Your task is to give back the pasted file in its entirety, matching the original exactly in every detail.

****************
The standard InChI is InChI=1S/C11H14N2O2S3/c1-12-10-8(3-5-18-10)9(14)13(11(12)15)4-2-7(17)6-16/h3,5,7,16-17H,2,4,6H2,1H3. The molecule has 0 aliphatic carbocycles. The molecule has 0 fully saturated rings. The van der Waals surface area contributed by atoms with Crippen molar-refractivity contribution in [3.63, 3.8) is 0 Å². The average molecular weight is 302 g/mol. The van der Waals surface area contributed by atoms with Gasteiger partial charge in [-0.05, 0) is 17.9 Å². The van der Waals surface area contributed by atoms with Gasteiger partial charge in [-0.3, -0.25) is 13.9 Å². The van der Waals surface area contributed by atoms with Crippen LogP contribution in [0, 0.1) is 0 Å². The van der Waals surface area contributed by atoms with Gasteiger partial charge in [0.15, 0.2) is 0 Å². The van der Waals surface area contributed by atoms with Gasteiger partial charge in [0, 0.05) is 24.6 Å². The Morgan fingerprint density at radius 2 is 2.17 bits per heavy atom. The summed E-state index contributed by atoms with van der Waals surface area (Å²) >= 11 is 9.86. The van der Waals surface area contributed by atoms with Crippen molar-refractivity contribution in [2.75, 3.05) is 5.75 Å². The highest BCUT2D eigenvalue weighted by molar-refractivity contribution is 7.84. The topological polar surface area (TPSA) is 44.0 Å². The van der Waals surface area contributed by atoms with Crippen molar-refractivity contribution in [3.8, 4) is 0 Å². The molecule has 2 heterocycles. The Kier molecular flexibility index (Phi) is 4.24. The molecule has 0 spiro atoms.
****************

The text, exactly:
The standard InChI is InChI=1S/C11H14N2O2S3/c1-12-10-8(3-5-18-10)9(14)13(11(12)15)4-2-7(17)6-16/h3,5,7,16-17H,2,4,6H2,1H3. The molecule has 0 aliphatic carbocycles. The molecule has 0 fully saturated rings. The van der Waals surface area contributed by atoms with Crippen molar-refractivity contribution in [3.63, 3.8) is 0 Å². The average molecular weight is 302 g/mol. The van der Waals surface area contributed by atoms with Gasteiger partial charge in [-0.05, 0) is 17.9 Å². The van der Waals surface area contributed by atoms with Gasteiger partial charge in [-0.3, -0.25) is 13.9 Å². The van der Waals surface area contributed by atoms with Crippen LogP contribution in [0, 0.1) is 0 Å². The van der Waals surface area contributed by atoms with Gasteiger partial charge in [0.15, 0.2) is 0 Å². The van der Waals surface area contributed by atoms with Gasteiger partial charge in [0, 0.05) is 24.6 Å². The Morgan fingerprint density at radius 2 is 2.17 bits per heavy atom. The summed E-state index contributed by atoms with van der Waals surface area (Å²) >= 11 is 9.86. The van der Waals surface area contributed by atoms with Crippen molar-refractivity contribution in [2.75, 3.05) is 5.75 Å². The highest BCUT2D eigenvalue weighted by molar-refractivity contribution is 7.84. The topological polar surface area (TPSA) is 44.0 Å². The van der Waals surface area contributed by atoms with Crippen molar-refractivity contribution in [3.8, 4) is 0 Å². The molecule has 2 heterocycles. The Kier molecular flexibility index (Phi) is 4.24. The molecule has 0 spiro atoms.